We clearly need better metrics. 

But until then, it explains why you can’t get to success by just “focusing on outcomes”. 


Now you raise an even more strategic question, why can’t we just be “merit-based”, so we can have and use clear and explicit rules to hire, assign responsibilities, and measure results.

What you’re describing is Meritocracy. An idea that says….

  • That the reason people get into top-tier schools is that they are “the best.” 
  • That the reason they got hired was that they are “the best.”
  • That the reason they got promoted is that they “did the best work”. 
  • That the reason someone is in charge is that they “earned it.” 
  • That standard measures and tests indicate someone’s true capacity. 

If you look at that list and nod up and down, know that you’re in the majority. It’s widely held up as an ideal, 75% of Americans believe in it. 

But let me share some facts that challenge if meritocracy is legit. 

  • First and perhaps the most shocking to share is how The University of Texas first created standardized testing to limit access to Black people. UofT called it “meritocracy” as a socially acceptable alternative to what the Civil Rights Bill had just ended, racial segregation. Given that standardized tests act as a feeder system to higher education and later the networks of who gets hired where we can see how this rewards anti-Blackness and not actual merit.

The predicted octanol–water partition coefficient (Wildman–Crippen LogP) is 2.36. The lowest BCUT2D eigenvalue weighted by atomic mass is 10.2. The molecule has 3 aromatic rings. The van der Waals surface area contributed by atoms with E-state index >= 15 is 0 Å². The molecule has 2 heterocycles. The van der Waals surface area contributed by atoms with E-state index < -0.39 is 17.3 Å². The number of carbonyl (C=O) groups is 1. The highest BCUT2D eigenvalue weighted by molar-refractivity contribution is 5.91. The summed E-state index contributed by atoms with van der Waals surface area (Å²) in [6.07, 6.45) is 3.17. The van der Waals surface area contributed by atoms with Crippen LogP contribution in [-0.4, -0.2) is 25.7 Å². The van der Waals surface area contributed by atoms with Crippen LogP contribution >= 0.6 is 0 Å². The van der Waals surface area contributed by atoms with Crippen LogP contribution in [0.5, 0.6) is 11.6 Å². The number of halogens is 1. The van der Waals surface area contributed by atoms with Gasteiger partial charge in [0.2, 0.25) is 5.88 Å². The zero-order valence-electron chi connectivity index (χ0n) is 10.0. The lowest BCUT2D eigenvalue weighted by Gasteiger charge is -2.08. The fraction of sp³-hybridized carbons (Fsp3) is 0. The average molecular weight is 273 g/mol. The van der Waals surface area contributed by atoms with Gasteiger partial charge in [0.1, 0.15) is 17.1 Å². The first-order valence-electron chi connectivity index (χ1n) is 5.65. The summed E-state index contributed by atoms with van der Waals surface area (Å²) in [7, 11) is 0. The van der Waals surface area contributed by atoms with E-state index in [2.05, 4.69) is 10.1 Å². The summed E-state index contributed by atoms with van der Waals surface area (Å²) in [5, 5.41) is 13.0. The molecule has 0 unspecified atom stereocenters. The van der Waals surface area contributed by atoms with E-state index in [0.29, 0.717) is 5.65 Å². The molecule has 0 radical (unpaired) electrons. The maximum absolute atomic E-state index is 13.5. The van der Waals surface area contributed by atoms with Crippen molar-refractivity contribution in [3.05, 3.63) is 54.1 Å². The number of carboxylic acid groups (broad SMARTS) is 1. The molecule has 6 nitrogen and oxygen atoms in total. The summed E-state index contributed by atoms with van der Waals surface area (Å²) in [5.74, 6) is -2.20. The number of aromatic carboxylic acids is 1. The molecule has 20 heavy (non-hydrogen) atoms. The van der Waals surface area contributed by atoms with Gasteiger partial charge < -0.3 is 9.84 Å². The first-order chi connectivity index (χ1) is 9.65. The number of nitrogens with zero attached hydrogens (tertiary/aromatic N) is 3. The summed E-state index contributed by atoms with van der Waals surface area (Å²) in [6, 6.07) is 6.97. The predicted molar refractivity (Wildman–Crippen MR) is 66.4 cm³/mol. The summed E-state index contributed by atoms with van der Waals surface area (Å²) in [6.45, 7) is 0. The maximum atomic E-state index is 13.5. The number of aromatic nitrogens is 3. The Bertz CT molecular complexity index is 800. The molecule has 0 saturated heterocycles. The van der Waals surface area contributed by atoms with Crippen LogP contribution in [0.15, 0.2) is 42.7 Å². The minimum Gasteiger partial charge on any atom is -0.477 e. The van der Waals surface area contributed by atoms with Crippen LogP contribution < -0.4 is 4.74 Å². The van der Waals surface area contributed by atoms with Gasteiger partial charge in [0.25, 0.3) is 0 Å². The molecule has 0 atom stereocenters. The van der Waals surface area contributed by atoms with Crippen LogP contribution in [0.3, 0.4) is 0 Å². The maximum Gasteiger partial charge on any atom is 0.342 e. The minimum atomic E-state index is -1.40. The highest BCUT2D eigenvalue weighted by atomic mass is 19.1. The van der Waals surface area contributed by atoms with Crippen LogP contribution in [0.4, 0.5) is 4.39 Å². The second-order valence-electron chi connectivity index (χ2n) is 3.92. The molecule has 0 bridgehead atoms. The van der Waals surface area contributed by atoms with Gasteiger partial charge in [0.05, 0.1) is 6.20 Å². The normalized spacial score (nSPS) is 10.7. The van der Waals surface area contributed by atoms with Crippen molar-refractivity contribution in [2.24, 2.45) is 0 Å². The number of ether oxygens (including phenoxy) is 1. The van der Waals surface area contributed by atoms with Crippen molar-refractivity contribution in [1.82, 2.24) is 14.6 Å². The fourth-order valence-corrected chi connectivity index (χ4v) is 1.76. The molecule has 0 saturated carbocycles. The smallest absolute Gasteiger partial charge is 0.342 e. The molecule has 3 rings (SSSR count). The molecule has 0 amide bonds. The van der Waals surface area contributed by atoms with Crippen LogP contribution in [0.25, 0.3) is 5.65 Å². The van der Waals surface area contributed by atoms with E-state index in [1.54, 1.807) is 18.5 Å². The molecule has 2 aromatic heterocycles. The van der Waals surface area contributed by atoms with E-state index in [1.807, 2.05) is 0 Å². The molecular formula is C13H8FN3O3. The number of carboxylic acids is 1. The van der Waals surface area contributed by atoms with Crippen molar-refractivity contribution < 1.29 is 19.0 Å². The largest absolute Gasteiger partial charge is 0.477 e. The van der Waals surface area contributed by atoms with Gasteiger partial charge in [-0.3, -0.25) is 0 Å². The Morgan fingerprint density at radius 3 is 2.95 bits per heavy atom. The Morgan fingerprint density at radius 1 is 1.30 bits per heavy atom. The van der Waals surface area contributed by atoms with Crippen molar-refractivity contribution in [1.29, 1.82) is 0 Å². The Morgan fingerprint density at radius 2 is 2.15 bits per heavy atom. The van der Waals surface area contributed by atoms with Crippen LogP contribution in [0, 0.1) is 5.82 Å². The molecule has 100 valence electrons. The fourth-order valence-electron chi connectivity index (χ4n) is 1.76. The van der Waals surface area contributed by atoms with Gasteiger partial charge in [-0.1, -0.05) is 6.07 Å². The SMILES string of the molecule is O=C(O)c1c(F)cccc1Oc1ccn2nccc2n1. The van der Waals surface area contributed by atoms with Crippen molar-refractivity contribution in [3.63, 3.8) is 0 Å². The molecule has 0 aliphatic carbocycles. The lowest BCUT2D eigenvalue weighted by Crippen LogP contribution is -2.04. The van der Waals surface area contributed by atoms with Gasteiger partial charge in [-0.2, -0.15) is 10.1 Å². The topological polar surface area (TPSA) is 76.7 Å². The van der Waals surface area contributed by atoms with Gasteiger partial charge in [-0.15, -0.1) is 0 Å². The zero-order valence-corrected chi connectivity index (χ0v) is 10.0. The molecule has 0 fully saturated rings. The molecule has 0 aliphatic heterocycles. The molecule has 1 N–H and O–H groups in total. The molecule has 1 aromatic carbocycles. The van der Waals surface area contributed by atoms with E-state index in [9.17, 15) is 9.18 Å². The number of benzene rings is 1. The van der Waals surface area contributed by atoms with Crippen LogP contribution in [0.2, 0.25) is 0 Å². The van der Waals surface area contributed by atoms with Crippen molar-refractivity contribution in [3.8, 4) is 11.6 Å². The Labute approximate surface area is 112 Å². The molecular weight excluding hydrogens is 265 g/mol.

• And sadly, people do not get promoted based on doing the best work. Women, ethnic minorities, and non-U.S.-born employees regularly receive a much smaller increase in compensation compared with the demographics of white men, despite holding the same jobs, working in the same units, having the same supervisors, the same human capital, and importantly, receiving the same performance score.  If you’ve not already read Minda Harts’ work, The Memo, one thing she taught me is how Black women are the singularly most educated group there is but still the least paid